The Organized Community: Visions of the New South in Black Atlanta, 1880-1922

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At the turn of the 20th century, the city of Atlanta flaunted its status as capital of the New South – filled with civic pride, focused on commerce, and devoid of racial conflict. W.E.B. Du Bois commented that the nation “talked of [Atlanta’s] striving,” an image effectively projected by the city’s elite Black and white communities. For all of its New South aspirations, however, inequality along lines of race, class, gender, geography, and access to the Atlanta’s many resources defined daily life. In September 1906, a violent massacre – which left dozens of Black Atlantans dead at the hands of a white mob – tarnished Atlanta’s New South veneer and made clear the ways in which competing visions of a “New South city” were playing out in Atlanta’s streets, saloons, and neighborhoods. This thesis focuses on these many visions, primarily from the perspective of diverse community organizers, social workers, educators, and preachers who articulated their worldviews and put them into action. Using personal papers, maps, city ordinances, conference proceedings, and newspaper archives, this thesis tells the story of how Black Atlantans made claims upon, and asserted a right to, a rapidly changing Atlanta from 1880 to 1922.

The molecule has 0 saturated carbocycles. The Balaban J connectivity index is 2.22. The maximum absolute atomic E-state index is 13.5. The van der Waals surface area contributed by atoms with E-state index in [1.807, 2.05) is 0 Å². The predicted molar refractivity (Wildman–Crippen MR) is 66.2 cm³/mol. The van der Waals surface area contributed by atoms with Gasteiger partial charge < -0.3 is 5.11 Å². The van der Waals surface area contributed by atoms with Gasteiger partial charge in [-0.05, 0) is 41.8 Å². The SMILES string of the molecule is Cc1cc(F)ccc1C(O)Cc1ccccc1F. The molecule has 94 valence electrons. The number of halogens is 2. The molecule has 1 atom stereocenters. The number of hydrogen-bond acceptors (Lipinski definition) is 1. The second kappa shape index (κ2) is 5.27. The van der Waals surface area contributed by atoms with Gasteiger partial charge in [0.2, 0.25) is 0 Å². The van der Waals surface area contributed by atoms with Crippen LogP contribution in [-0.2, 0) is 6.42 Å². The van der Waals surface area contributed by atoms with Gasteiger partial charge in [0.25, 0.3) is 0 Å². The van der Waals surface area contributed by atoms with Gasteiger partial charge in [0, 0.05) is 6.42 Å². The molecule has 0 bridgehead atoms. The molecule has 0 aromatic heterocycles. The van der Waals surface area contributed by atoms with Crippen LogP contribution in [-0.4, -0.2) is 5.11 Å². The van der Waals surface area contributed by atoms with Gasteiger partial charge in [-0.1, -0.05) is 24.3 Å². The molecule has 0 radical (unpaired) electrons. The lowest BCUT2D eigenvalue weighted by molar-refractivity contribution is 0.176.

Nuzzolillo, Gino (2020). The Organized Community: Visions of the New South in Black Atlanta, 1880-1922. Honors thesis, Duke University. Retrieved from

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